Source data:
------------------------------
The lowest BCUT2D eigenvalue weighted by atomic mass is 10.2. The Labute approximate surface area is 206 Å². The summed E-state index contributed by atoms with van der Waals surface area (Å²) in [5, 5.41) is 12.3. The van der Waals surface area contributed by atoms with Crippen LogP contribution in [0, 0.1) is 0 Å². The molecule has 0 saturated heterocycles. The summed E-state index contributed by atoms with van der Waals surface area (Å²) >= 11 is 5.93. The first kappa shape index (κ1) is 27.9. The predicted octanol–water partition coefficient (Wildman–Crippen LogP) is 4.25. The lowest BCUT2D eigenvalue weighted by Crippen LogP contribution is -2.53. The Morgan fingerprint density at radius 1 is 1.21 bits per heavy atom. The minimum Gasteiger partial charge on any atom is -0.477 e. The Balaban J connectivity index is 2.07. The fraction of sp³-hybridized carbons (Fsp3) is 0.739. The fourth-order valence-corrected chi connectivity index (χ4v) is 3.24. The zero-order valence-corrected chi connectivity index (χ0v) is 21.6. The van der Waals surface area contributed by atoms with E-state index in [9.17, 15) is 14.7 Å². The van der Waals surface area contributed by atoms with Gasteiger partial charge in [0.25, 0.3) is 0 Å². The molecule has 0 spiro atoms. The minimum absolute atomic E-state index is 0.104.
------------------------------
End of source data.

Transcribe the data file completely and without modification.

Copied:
The lowest BCUT2D eigenvalue weighted by atomic mass is 10.2. The Labute approximate surface area is 206 Å². The summed E-state index contributed by atoms with van der Waals surface area (Å²) in [5, 5.41) is 12.3. The van der Waals surface area contributed by atoms with Crippen LogP contribution in [0, 0.1) is 0 Å². The molecule has 0 saturated heterocycles. The summed E-state index contributed by atoms with van der Waals surface area (Å²) >= 11 is 5.93. The first kappa shape index (κ1) is 27.9. The predicted octanol–water partition coefficient (Wildman–Crippen LogP) is 4.25. The lowest BCUT2D eigenvalue weighted by Crippen LogP contribution is -2.53. The Morgan fingerprint density at radius 1 is 1.21 bits per heavy atom. The minimum Gasteiger partial charge on any atom is -0.477 e. The Balaban J connectivity index is 2.07. The fraction of sp³-hybridized carbons (Fsp3) is 0.739. The fourth-order valence-corrected chi connectivity index (χ4v) is 3.24. The zero-order valence-corrected chi connectivity index (χ0v) is 21.6. The van der Waals surface area contributed by atoms with E-state index in [9.17, 15) is 14.7 Å². The van der Waals surface area contributed by atoms with Gasteiger partial charge in [0.25, 0.3) is 0 Å². The molecule has 0 spiro atoms. The minimum absolute atomic E-state index is 0.104.